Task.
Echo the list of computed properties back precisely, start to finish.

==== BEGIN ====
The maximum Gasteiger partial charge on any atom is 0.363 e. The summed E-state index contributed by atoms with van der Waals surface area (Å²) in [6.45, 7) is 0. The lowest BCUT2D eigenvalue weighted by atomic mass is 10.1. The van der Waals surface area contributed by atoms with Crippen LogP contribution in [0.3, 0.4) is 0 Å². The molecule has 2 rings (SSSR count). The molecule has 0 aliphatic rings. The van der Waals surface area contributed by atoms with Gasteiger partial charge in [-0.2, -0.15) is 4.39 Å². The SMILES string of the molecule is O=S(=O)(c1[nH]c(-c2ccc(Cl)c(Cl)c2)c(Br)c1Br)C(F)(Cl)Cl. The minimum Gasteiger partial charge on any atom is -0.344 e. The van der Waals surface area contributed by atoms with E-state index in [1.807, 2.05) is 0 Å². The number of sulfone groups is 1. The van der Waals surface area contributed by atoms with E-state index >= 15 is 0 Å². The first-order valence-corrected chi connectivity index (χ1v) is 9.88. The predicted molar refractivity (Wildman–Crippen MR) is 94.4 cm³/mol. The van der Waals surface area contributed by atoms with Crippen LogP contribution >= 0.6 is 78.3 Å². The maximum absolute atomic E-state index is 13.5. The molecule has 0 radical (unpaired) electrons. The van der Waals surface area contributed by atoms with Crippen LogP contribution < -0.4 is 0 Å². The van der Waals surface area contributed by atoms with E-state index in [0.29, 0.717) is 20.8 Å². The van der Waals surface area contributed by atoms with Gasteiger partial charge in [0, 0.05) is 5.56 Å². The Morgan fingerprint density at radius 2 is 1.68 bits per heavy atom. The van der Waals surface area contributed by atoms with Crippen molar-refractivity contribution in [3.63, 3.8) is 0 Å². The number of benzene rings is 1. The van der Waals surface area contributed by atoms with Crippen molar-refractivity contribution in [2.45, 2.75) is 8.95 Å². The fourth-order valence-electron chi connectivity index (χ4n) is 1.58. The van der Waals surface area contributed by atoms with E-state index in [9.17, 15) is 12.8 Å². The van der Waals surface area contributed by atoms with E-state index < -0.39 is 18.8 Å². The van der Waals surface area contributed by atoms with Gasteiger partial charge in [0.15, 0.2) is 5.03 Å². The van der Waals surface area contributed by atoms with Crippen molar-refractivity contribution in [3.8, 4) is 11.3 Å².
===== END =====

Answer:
The maximum Gasteiger partial charge on any atom is 0.363 e. The summed E-state index contributed by atoms with van der Waals surface area (Å²) in [6.45, 7) is 0. The lowest BCUT2D eigenvalue weighted by atomic mass is 10.1. The van der Waals surface area contributed by atoms with Crippen LogP contribution in [0.3, 0.4) is 0 Å². The molecule has 2 rings (SSSR count). The molecule has 0 aliphatic rings. The van der Waals surface area contributed by atoms with Gasteiger partial charge in [-0.2, -0.15) is 4.39 Å². The SMILES string of the molecule is O=S(=O)(c1[nH]c(-c2ccc(Cl)c(Cl)c2)c(Br)c1Br)C(F)(Cl)Cl. The minimum Gasteiger partial charge on any atom is -0.344 e. The van der Waals surface area contributed by atoms with E-state index in [1.807, 2.05) is 0 Å². The number of sulfone groups is 1. The van der Waals surface area contributed by atoms with E-state index >= 15 is 0 Å². The first-order valence-corrected chi connectivity index (χ1v) is 9.88. The predicted molar refractivity (Wildman–Crippen MR) is 94.4 cm³/mol. The van der Waals surface area contributed by atoms with Crippen LogP contribution >= 0.6 is 78.3 Å². The maximum absolute atomic E-state index is 13.5. The molecule has 0 radical (unpaired) electrons. The van der Waals surface area contributed by atoms with Crippen LogP contribution < -0.4 is 0 Å². The van der Waals surface area contributed by atoms with E-state index in [0.29, 0.717) is 20.8 Å². The van der Waals surface area contributed by atoms with Gasteiger partial charge in [0, 0.05) is 5.56 Å². The Morgan fingerprint density at radius 2 is 1.68 bits per heavy atom. The van der Waals surface area contributed by atoms with Crippen molar-refractivity contribution in [3.63, 3.8) is 0 Å². The number of benzene rings is 1. The van der Waals surface area contributed by atoms with Crippen molar-refractivity contribution in [2.45, 2.75) is 8.95 Å². The fourth-order valence-electron chi connectivity index (χ4n) is 1.58. The van der Waals surface area contributed by atoms with E-state index in [9.17, 15) is 12.8 Å². The van der Waals surface area contributed by atoms with E-state index < -0.39 is 18.8 Å². The van der Waals surface area contributed by atoms with Gasteiger partial charge in [0.15, 0.2) is 5.03 Å². The van der Waals surface area contributed by atoms with Crippen molar-refractivity contribution in [3.8, 4) is 11.3 Å².